Viewing entries tagged
digital technology

Comment

Teachers and Tech: Our HOME Teacher Survey Results

Two months ago we created a Teacher Survey to learn more about how K-12 teachers in the Montreal, Toronto and Ottawa areas are using technology as an educational tool in their classrooms. By filling out our survey, teachers were also entered into a contest to win a Free iPad Stop-Motion Animation Workshop at their school! While we finalize the winner we wanted to share some of our survey findings!

First of all, we were so excited to see that 100% of the teachers that filled out our survey use some form of technology in their classroom and over half of the respondents also stated that they actually allow their students to use their own devices for learning purposes in the classroom!

Also, while only 27.5% of teachers reported having participated in any kind of media and/or technology Professional Development session, an even lesser 6.7% reported that their students had access to any similar type of Media Literacy workshops or training. This suggests that there is a disconnect between teacher media training and a follow through to their students. Many Professional Development workshops are also lecture-based and offer little to no hands-on training.

We also found out that 51.7% of the teachers are using technology every single day at their school while another 44.8% using technology 1-3 times a week.  A whopping 86% said that they would benefit from hands-on training to help them learn ways to teach Media and Digital Literacy in their classroom.

We wanted to see what kind of restrictions teachers face with technology on a day-to-day basis so we asked them what they would benefit from and what problems they are currently facing when it comes to Media Literacy training in the classroom. One teacher commented “Technology is changing so fast and as much as I'd like to, I can't keep up. I would love for my students to get more instruction that is as current as possible in their ever-changing world”. We at Hands On Media know that the constantly changing nature of technology can be overwhelming for teachers! New apps, platforms and interactive media are always emerging and we believe that teachers would truly benefit from the opportunity to learn how to use these tools.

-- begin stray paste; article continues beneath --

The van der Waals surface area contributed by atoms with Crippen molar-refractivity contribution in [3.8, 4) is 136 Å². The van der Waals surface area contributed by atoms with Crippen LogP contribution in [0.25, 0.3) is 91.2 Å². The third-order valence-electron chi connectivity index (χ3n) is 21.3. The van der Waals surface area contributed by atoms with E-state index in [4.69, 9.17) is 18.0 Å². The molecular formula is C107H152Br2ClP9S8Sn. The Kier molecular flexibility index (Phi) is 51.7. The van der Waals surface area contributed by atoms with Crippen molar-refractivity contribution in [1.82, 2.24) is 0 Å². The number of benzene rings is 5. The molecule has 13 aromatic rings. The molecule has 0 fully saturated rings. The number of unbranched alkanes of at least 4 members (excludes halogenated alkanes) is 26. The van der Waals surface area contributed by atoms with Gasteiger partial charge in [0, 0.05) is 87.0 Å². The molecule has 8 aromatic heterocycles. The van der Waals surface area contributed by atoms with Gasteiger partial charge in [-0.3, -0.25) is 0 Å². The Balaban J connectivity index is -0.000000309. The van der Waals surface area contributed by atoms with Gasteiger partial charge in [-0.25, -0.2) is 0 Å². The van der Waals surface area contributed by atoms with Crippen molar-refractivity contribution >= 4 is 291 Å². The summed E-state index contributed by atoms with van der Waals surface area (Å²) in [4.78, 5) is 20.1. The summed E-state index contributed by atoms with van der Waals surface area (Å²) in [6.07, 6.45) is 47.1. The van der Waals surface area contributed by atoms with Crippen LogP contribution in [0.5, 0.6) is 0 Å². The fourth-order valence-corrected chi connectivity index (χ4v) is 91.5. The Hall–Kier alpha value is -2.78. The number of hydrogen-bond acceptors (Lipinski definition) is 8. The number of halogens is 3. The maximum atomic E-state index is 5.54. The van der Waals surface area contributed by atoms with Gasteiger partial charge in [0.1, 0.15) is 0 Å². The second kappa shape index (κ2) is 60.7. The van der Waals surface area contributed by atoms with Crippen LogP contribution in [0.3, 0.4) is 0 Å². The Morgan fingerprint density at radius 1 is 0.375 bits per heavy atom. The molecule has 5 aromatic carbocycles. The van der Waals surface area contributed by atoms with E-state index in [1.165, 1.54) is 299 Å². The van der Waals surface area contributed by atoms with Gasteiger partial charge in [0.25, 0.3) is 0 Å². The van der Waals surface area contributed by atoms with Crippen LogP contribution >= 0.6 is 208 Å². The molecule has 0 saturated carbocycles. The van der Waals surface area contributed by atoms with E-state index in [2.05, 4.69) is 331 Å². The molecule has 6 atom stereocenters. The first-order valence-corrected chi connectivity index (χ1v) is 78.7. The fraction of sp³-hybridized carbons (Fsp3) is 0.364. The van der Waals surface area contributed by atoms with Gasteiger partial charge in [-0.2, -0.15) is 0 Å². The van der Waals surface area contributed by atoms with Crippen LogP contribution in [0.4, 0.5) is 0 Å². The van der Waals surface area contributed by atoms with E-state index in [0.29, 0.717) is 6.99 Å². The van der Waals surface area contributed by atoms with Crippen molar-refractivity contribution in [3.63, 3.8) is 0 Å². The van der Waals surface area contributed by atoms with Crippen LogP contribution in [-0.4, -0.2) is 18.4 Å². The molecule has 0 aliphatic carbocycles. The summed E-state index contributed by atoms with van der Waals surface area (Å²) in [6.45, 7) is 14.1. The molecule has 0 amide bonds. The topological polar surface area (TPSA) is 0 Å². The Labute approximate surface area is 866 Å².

Another teacher stated, “We are told to incorporate more media and digital literacy into our teaching but we lack resources”. A common complaint we have heard from hundreds of teachers, which we know can be a very frustrating reality.

We found that there were a lot of teachers who do not know how to incorporate the already existing technology into their classrooms or feel they lack the technology itself. When we asked to describe if they would benefit from a hands-on instructional workshop on how to incorporate Media Literacy, Digital Literacy, iPads and laptops into their curriculum, almost all responded "YES!". The responses ranged from a desire for technical iPad training, to learning how to teach Digital Storytelling, to learning about Media Literacy more generally.

There is an immediate demand from educators for help with the integration of technology into the classroom learning experience and we are happy to be ale to provide teachers with the help they so desperately need.

Contact us now for more information on how we can provide you, your staff and students practical, educational and effective tools and activities for technological integration for the classroom.  Together, we can help bridge the digital divide we know so many students and teachers are experiencing.

Comment

Comment

Autumn Update from HOME: Media Literacy Week, Teacher Survey & More Workshops!

Hello everyone!

With the 2016-2017 School Year off to a great start here in Montreal, we have much to report from HOME.  (Isn't our Hands On Media Education acronym so good?!) 

Where to start...

Our free workshop contest and Teacher Survey has been very informative for us, with over 30 teachers responding with how they use technology in the classroom.  Did you know 100% of our teacher respondents use some kind of tech in the classroom, but 86.2% are wanting to learn more about media literacy and hands-on workshops at future Professional Development opportunities??  Luckily for them, this is why we exist, and we are excited to help them grow and learn soon.    Contest deadline is October 31st 2016, so please share the survey, and help us serve Canadian educators as best we can! 

Our new workshop season got off with a bang, starting with a great partnership with Vallum Poetry Magazine to deliver several iPad Stop Motion Animation + Poetry Workshops at the alternative outreach highschool Perspectives II.  Each group of students pre-selected a poem which they used as inspiration for their animations, and then worked as a team to develop a story and storyboard.  They then created their own clay characters, and took a series of images using iPads.  Sound, titles and credits were added, followed by a group screening of their final productions, and what an incredible and inspiring collection of work they produced!  Stories of break-ups, daydreaming, and Black Lives Matter are just a few examples.  Take a look at one here, titled "The Flower of Love".